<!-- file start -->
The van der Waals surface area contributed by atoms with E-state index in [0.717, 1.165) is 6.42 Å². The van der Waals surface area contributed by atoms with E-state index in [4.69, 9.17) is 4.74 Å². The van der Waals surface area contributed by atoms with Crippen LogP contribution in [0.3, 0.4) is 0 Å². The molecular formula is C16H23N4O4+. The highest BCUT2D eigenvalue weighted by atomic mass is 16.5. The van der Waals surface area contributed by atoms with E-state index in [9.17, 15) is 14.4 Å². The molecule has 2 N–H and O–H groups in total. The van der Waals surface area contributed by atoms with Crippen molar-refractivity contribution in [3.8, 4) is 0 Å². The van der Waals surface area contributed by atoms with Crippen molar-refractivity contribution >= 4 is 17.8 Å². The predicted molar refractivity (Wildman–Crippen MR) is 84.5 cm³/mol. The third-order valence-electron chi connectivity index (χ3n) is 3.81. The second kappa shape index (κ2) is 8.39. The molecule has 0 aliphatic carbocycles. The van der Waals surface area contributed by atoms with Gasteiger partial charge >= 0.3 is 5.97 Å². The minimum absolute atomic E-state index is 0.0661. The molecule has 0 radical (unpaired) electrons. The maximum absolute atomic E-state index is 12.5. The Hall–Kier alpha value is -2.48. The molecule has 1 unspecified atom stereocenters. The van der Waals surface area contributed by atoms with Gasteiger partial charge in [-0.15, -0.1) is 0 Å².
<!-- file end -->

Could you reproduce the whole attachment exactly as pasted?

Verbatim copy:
The van der Waals surface area contributed by atoms with E-state index in [0.717, 1.165) is 6.42 Å². The van der Waals surface area contributed by atoms with E-state index in [4.69, 9.17) is 4.74 Å². The van der Waals surface area contributed by atoms with Crippen LogP contribution in [0.3, 0.4) is 0 Å². The molecular formula is C16H23N4O4+. The highest BCUT2D eigenvalue weighted by atomic mass is 16.5. The van der Waals surface area contributed by atoms with E-state index in [9.17, 15) is 14.4 Å². The molecule has 2 N–H and O–H groups in total. The van der Waals surface area contributed by atoms with Crippen molar-refractivity contribution in [3.8, 4) is 0 Å². The van der Waals surface area contributed by atoms with Crippen molar-refractivity contribution >= 4 is 17.8 Å². The predicted molar refractivity (Wildman–Crippen MR) is 84.5 cm³/mol. The third-order valence-electron chi connectivity index (χ3n) is 3.81. The second kappa shape index (κ2) is 8.39. The molecule has 0 aliphatic carbocycles. The van der Waals surface area contributed by atoms with Gasteiger partial charge >= 0.3 is 5.97 Å². The minimum absolute atomic E-state index is 0.0661. The molecule has 0 radical (unpaired) electrons. The maximum absolute atomic E-state index is 12.5. The Hall–Kier alpha value is -2.48. The molecule has 1 unspecified atom stereocenters. The van der Waals surface area contributed by atoms with Gasteiger partial charge in [-0.15, -0.1) is 0 Å².